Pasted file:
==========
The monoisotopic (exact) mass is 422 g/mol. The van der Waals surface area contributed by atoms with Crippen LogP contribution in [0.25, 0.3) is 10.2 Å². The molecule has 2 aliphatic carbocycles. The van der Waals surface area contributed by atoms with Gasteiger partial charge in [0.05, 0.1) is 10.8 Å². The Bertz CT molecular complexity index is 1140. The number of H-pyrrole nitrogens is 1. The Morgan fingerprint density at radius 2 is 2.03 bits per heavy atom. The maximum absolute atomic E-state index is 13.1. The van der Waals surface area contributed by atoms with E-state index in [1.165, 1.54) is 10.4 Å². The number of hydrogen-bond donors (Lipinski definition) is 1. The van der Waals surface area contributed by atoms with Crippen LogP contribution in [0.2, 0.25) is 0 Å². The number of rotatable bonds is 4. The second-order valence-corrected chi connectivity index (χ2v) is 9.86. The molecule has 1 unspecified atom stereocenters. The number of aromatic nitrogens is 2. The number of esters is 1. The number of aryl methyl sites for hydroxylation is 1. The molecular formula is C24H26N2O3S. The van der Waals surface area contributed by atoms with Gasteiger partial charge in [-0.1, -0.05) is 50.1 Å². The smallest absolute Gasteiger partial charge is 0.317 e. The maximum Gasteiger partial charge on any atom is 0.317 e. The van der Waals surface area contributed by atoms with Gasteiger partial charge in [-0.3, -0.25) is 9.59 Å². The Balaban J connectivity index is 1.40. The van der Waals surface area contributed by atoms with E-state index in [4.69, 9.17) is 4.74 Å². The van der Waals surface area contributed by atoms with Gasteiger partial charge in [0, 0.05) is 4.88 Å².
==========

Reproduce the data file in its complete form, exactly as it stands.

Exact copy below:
The monoisotopic (exact) mass is 422 g/mol. The van der Waals surface area contributed by atoms with Crippen LogP contribution in [0.25, 0.3) is 10.2 Å². The molecule has 2 aliphatic carbocycles. The van der Waals surface area contributed by atoms with Gasteiger partial charge in [0.05, 0.1) is 10.8 Å². The Bertz CT molecular complexity index is 1140. The number of H-pyrrole nitrogens is 1. The Morgan fingerprint density at radius 2 is 2.03 bits per heavy atom. The maximum absolute atomic E-state index is 13.1. The van der Waals surface area contributed by atoms with E-state index in [1.165, 1.54) is 10.4 Å². The number of hydrogen-bond donors (Lipinski definition) is 1. The van der Waals surface area contributed by atoms with Crippen LogP contribution in [0.2, 0.25) is 0 Å². The number of rotatable bonds is 4. The second-order valence-corrected chi connectivity index (χ2v) is 9.86. The molecule has 1 unspecified atom stereocenters. The number of aromatic nitrogens is 2. The number of esters is 1. The number of aryl methyl sites for hydroxylation is 1. The molecular formula is C24H26N2O3S. The van der Waals surface area contributed by atoms with Gasteiger partial charge in [-0.1, -0.05) is 50.1 Å². The smallest absolute Gasteiger partial charge is 0.317 e. The maximum Gasteiger partial charge on any atom is 0.317 e. The van der Waals surface area contributed by atoms with Gasteiger partial charge in [-0.3, -0.25) is 9.59 Å². The Balaban J connectivity index is 1.40. The van der Waals surface area contributed by atoms with E-state index in [4.69, 9.17) is 4.74 Å². The van der Waals surface area contributed by atoms with Gasteiger partial charge in [0, 0.05) is 4.88 Å².